Simulation of lead ion collisions within the ALICE experiment at the Large Hadron Collider – one of eight detector experiments.
The Matter of Everything is a partial account of the history of physics, which leaves out a lot, including the story of some key women scientists.
Measuring the mass of W bosons took 10 years – and the result was not what physicists expected.
PM Images/Digital Vision via Getty Images
A decadelong experiment produced the most accurate measurement yet of the mass of W bosons. These particles are responsible for the weak force, and the result is more evidence for undiscovered physics.
Experiments at the Large Hadron Collider in Europe, like the ATLAS calorimeter seen here, are providing more accurate measurements of fundamental particles.
Physicists know a lot about the most fundamental properties of the universe, but they certainly don’t know everything. 2021 was a big year for physics – what was learned and what’s coming next?
Cern’s LHCb experiment has spotted more evidence of an anomaly in the standard model of physics.
© 2018-2021 CERN
A transcript of episode 9 of The Conversation Weekly podcast, including an update on the situation for Rohingya refugees in Myanmar living in camps in Bangladesh.
Scientists think they may have found a new clue about the subatomic world around us.
Ezume Images via Shutterstock
Plus why the situation for Rohingya Muslims living in Bangladesh has gone from bad to worse. Listen to episode 9 of The Conversation Weekly podcast.
A long-sought crack in the Standard Model of particle physics may have been spotted.
A prototype of our novel plasma-based particle accelerator.
EuPRAXIA Conceptual Design Report
The compact accelerators are 100 times smaller than traditional ones, and could easily fit inside hospitals and laboratories.
Is there anybody out there?
From the subatomic to the cosmic, don’t think for a second that we’re at the end of scientific history.
Illustration of the possible layout of the quarks in a pentaquark particle.
The LHCb experiment at CERN has discovered three new ‘pentaquark’ particles being created in high energy particle collisions at the Large Hadron Collider.
An artist’s impression of electrons orbiting the nucleus.
Roman Sigaev/ Shutterstock.com
What shape is an electron? The answer, believe it or not, has implications for our understanding of the entire universe, and could reveal whether there are mysterious particles still to be discovered.
The activity during a high-energy collision at the CMS control room of the European Organization for Nuclear Research, CERN, at their headquarters outside Geneva, Switzerland.
The Large Hadron Collider has generated mind-blowing science in the last decade – including the Higgs boson particle. Why is the LHC so important, and how will physicists use it in the years to come?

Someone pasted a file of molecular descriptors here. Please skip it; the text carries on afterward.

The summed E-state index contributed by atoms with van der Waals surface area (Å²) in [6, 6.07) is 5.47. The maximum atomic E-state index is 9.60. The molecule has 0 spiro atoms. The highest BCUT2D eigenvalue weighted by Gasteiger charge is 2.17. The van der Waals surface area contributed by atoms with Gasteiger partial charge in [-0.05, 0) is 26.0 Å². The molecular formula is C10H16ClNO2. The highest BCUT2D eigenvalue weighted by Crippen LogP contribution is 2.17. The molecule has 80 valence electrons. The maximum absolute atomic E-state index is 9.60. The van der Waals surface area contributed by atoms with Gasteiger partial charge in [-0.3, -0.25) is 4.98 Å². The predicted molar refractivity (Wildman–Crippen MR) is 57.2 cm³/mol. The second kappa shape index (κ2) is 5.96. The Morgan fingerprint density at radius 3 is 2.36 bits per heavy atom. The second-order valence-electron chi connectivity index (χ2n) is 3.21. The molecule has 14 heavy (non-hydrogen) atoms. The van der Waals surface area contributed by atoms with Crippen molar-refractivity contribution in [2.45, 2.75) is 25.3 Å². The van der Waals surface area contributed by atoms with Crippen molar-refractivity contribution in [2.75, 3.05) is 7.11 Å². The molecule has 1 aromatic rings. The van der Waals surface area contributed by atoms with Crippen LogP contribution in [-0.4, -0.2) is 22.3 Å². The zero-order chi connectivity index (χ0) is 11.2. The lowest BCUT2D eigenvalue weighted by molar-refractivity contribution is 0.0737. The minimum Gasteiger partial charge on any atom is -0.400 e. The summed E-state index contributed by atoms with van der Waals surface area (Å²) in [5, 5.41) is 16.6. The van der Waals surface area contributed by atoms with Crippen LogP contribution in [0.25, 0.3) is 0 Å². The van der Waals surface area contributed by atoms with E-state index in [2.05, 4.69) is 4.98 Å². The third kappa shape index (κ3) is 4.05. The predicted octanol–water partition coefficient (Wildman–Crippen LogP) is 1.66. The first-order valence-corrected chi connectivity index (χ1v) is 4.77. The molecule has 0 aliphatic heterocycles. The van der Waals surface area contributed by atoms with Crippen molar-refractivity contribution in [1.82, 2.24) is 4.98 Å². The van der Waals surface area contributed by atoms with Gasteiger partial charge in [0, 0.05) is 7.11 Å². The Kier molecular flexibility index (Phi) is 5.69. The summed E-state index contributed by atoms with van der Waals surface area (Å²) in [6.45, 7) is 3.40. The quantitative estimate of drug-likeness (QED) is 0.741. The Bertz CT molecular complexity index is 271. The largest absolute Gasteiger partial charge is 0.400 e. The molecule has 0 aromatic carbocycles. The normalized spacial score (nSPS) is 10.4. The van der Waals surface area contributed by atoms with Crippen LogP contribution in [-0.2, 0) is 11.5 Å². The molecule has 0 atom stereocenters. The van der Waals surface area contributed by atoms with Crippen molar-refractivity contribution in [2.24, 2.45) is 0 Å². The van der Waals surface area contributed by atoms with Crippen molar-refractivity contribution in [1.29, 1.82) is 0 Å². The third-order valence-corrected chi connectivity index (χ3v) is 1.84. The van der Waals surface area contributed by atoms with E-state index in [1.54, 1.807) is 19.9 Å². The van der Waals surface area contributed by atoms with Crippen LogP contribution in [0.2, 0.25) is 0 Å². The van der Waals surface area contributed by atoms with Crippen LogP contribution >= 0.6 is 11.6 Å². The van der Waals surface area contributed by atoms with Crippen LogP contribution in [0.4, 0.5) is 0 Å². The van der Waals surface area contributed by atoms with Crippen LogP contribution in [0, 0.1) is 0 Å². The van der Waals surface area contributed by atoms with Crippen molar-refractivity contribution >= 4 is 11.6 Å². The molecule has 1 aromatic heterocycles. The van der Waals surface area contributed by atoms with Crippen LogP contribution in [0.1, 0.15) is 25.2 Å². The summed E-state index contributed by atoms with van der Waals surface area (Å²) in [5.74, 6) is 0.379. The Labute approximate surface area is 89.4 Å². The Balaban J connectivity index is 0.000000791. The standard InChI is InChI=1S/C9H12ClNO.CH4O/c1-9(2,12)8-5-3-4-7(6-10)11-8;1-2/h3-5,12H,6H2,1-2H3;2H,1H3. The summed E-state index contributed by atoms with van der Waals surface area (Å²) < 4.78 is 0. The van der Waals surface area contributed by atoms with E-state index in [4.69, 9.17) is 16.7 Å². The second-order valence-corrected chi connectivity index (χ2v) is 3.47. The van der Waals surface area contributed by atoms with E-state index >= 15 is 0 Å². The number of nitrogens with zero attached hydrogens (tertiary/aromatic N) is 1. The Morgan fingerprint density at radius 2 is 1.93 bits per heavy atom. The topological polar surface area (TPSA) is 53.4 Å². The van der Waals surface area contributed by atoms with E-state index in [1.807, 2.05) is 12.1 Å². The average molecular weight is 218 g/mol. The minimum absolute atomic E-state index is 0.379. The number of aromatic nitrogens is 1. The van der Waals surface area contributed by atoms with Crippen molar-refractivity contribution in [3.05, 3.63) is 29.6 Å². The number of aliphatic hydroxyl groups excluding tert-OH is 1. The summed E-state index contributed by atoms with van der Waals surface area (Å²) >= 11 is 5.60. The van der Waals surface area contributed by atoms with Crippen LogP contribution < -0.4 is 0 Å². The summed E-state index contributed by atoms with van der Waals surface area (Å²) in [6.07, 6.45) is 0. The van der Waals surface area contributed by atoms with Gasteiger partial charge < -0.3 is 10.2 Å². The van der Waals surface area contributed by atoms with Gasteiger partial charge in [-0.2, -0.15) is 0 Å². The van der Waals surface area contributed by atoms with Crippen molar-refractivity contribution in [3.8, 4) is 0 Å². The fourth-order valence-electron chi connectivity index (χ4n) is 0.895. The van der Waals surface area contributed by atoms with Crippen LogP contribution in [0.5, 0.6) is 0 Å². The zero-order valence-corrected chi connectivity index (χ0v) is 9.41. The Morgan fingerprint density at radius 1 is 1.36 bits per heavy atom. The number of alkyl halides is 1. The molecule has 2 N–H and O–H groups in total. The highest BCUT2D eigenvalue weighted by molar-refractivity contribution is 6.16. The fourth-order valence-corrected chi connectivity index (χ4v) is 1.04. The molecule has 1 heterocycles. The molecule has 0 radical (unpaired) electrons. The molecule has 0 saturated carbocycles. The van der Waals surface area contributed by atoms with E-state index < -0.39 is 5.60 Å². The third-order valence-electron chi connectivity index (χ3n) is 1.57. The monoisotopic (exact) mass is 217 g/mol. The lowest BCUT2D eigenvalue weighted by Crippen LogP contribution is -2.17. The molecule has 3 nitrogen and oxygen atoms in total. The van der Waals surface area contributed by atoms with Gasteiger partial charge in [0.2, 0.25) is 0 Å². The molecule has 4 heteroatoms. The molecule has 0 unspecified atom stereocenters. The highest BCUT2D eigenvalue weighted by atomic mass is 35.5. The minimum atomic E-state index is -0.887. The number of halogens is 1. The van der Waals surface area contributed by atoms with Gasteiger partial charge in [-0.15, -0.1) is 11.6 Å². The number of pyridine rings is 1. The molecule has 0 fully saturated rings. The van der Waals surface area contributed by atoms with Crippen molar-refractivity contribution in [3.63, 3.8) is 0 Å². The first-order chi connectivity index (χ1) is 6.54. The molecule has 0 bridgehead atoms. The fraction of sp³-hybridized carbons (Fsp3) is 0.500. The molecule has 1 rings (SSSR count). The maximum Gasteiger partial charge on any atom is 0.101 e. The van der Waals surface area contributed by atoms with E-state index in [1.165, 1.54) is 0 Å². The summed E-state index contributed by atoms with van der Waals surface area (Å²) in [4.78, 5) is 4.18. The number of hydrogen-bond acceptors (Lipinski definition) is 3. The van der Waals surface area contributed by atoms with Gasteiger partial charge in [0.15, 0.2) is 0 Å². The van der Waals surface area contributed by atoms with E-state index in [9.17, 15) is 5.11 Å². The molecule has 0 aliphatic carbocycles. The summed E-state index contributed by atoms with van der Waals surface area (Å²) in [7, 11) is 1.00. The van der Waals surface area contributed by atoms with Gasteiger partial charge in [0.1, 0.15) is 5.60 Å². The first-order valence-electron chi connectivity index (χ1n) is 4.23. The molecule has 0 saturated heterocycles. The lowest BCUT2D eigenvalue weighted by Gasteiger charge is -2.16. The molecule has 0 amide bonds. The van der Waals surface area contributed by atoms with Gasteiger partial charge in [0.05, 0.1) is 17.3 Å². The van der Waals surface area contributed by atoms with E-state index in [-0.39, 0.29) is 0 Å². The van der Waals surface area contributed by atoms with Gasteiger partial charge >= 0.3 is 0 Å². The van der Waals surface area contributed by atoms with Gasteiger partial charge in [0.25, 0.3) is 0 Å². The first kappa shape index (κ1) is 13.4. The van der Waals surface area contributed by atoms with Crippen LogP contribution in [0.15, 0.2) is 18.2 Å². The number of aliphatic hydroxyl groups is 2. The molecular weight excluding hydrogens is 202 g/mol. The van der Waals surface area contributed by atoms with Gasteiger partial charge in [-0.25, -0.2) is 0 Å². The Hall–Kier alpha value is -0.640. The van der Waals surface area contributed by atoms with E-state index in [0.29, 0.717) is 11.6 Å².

Map of all matter – most of which is invisible dark matter – between Earth and the edge of the observable universe.
Cosmologists are heading back to their chalkboards as the experiments designed to figure out what this unknown 84 percent of our universe actually is come up empty.
CERN isn’t only breaking ground in physics, but also in open access to science.
It’s not enough to do groundbreaking research if the results are kept from the public. So CERN is making its results available to everyone via open access, showing how science should be done.
When particles collide.
New research has compared hydrogen and antihydrogen up to ten decimal places for the very first time.
Los Alamos National Laboratory/Flickr
Particle accelerators are helping to push forward the frontiers of theoretical physics but they’ve also had more impact on your everyday life than you realise.
Shaken not stirred …
Getting tellurium and phosphorus to form a molecule is stupidly hard and not very glamorous. Here’s why it’s worth the effort.
The Large Hadron Collider is playing a key role in enabling the collection of big data.
Big data is about processing large amounts of data. It is often associated with multiplicities of data. But the ability to generate data outpaces the ability to store it.
You can feel the weight of an object on Earth because of its mass. But what is mass?
We talk about mass all the time but what is it that actually gives an object mass? And why do some things have mass and others have no mass at all?
Neutrinos, we’re looking for you! Japan’s Super-Kamiokande detector.
Kamioka Observatory, ICRR (Institute for Cosmic Ray Research), The University of Tokyo
The Nobel Prize-winning research on neutrinos is expected to push the boundaries of science and technology.
Dark matter is notoriously hard to detect, but a new experiment might finally shed light on this mysterious substance.
A new detector built deep underground in a gold mine will hopefully unravel the mystery of dark matter.